A third group of patients with MS or any other disease of the central nervous system manifesting in magnetic resonance imaging with lesions of the white matter and grey matter which could mimic MS will be included. Each patient will undergo a 3T MRI inclusive of post-contrast sequences as well as a 7T MRI.
OUTCOME MEASURES: The number of cortical lesions as well as white matter and deep grey abnormalities will be computed on images obtained at 1.5, 3 and 7 Tesla MRIs. The study will not aim at conducting a formal comparison of cortical or white matters lesions seen on 3 Tesla and 7 Tesla. Instead, the goal is to provide preliminary information that can be used to design a formal analysis of the sensitivities of the two platforms in studying those abnormalities seen in MS. Active lesions found to be conspicuous upon contrast injection will be compared between T1 and gradient echo images at 7T. Additionally, the evolution of active lesions over time at 7T will be evaluated.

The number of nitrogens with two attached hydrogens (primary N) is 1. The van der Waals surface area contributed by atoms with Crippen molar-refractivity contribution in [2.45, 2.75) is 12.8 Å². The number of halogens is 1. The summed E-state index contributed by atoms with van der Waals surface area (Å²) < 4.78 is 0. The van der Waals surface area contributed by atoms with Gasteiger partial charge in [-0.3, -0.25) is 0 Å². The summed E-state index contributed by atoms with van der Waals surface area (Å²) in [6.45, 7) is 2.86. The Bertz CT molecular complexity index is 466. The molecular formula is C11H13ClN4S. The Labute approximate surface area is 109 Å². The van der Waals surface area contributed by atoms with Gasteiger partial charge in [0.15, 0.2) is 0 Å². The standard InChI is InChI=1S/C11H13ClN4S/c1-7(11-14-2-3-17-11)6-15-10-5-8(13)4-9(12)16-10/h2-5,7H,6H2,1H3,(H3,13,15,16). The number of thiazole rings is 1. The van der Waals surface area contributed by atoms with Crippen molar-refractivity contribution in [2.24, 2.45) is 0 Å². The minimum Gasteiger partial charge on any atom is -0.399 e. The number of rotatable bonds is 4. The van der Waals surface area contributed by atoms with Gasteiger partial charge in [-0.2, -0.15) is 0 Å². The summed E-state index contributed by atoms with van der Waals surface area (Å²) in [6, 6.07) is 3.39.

|Study Type :||Observational|
|Actual Enrollment :||60 participants|
|Official Title:||An Exploratory Study on Detection of Cortical and White Matter Damage in Patients With Multiple Sclerosis Using Magnetic Resonance Imaging at 7 Tesla|
|Study Start Date :||May 1, 2006|
|Estimated Study Completion Date :||April 19, 2011|
Please refer to this study by its ClinicalTrials.gov identifier (NCT number): NCT00321568
|United States, Maryland|
|National Institutes of Health Clinical Center, 9000 Rockville Pike|
|Bethesda, Maryland, United States, 20892|